Associations Between Depression/Anxiety and Headache Frequency in Migraineurs

A Cross-Sectional Study

Hsuan-Te Chu, MD; Chih-Sung Liang, MD; Jiunn-Tay Lee, MD; Ta-Chuan Yeh, MD; Meei-Shyuan Lee, PhD; Yueh-Feng Sung, MD, PhD; Fu-Chi Yang, MD, PhD

Disclosures

Headache. 2018;58(3):407-415. 

In This Article

Abstract and Introduction

Abstract

Background While migraines have been associated with emotional disturbances, it remains unknown whether the intensity of emotional expression is directly related to migraine frequency.

Objective The present study investigated depression/anxiety among migraineurs.

Methods This cross-sectional study included 588 clinical outpatients in Taiwan. Migraines were stratified by attack frequency, with and without auras, and with well-controlled confounding variables. Demographic and clinical data, including sleep characteristics, were collected. Multivariable linear regressions were employed to examine whether migraine frequency (1-4 headache days per month, 5–8 headache days per month, 9–14 headache days per month, or >14 headache days per month) was associated with depression/anxiety symptoms, as indicated by the Beck's Depression Inventory (BDI) and Hospital Anxiety and Depression Subscales (HADS).

Results BDI total scores were highest in patients with chronic migraines (mean ± SD: 13.2 ± 8.5), followed by those with high frequency (12.1 ± 8.5), medium frequency (10.6 ± 8.0), low frequency (9.1 ± 7.1), and lowest in nonmigraine controls (6.6 ± 5.9), with a significant trend in frequency (P trend < .001); similar results were obtained for HADS scores. BDI and HADS scores were independently related to high-frequency episodic and chronic migraine frequency and to poor sleep quality. The relationship between BDI score and migraine frequency was present in both aura-present (P trend = .001) and aura-absent subgroups (P trend = .029).

Conclusion Higher migraine frequency, either with or without auras, correlated with higher symptom scores of anxiety and depression.

Introduction

Headache, a common somatic problem, can result in emotional distress and disruption of daily life. The World Health Organization has recognized primary headache disorders, including migraines, as important public health issues owing to their high prevalence, wide demographic distribution, and important functional and socioeconomic implications.[1] The most common comorbidities in patients with migraines are anxiety and depression,[2] followed by sleep disturbances.[3,4] These disorders are reported to be contributory factors in triggering migraines, but may also be due to recurrent, severe migraine attacks.[5]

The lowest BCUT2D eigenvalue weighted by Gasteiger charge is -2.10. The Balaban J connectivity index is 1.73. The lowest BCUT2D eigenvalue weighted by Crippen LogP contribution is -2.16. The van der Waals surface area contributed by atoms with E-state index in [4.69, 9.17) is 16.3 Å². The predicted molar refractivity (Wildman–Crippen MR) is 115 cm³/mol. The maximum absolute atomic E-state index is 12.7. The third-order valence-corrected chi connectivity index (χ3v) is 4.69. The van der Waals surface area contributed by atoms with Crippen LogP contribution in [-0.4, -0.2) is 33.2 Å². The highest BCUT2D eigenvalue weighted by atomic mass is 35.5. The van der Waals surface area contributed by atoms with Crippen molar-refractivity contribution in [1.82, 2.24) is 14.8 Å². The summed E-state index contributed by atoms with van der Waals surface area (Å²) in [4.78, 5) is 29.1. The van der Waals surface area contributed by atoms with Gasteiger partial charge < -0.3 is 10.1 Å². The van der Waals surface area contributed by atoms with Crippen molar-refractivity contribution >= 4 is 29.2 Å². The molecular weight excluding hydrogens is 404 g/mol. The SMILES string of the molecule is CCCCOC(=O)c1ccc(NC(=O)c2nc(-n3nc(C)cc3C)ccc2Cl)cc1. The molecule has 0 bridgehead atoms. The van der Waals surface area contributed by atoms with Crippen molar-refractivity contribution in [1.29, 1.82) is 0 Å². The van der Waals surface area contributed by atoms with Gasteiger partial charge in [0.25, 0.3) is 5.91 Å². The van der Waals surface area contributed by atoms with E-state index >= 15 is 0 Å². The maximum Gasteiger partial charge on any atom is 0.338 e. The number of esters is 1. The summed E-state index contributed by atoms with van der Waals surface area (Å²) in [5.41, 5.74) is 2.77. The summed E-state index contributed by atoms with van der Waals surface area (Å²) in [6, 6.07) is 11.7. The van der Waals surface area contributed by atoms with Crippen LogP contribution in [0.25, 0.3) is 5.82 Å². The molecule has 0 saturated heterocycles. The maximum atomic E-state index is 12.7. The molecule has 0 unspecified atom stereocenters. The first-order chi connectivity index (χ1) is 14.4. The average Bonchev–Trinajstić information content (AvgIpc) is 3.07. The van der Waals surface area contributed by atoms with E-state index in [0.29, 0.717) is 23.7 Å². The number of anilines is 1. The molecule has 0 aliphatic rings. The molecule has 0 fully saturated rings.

The association of depression and anxiety with headache depends more on headache frequency than diagnostic category (eg, migraine or tension-type headaches).[6] Furthermore, headache frequency is an important predictor of health-related quality of life.[7] Affective comorbidities increase migraine-associated health care costs and utilization,[8] worsen quality of life, and can lead to disability.[9] Migraineurs tend to experience heightened anxiety and emotional stress as well as disturbed contentment, vitality, and sleep, even during headache-free periods during which there is fear of impending attacks.[10] Interestingly, women who suffer from migraines with auras suffer from depression and anxiety more frequently than those without auras.[11]

There may be a bidirectional association between depression, migraines,[12] and headache characteristics, including frequency, as these factors tend to have a strong influence on anxiety and depression symptoms, as well as on quality of life.[13] Migraineurs are also more likely to suffer from comorbid depression and anxiety than either comorbidity alone.[14] Moreover, increased migraine frequency is associated with an increased risk of mood/anxiety disorders.[15] However, the linear correlation between migraine frequency and mood/anxiety disorders is still not clear. It is not distinguished by grouping frequency of migraine attacks, whether it is associated with severity scores of depression and anxiety, and with or without aura compared to controlled subjects.

In the present study, we tested the hypothesis that migraine frequency may be predictive of depression/anxiety severity, regardless of the presence of auras. Specifically, we evaluated the relationship between severity of depression/anxiety and migraine frequency while controlling for potentially confounding factors (eg, sleep quality, employment, education, smoking status, and alcohol and coffee consumption).

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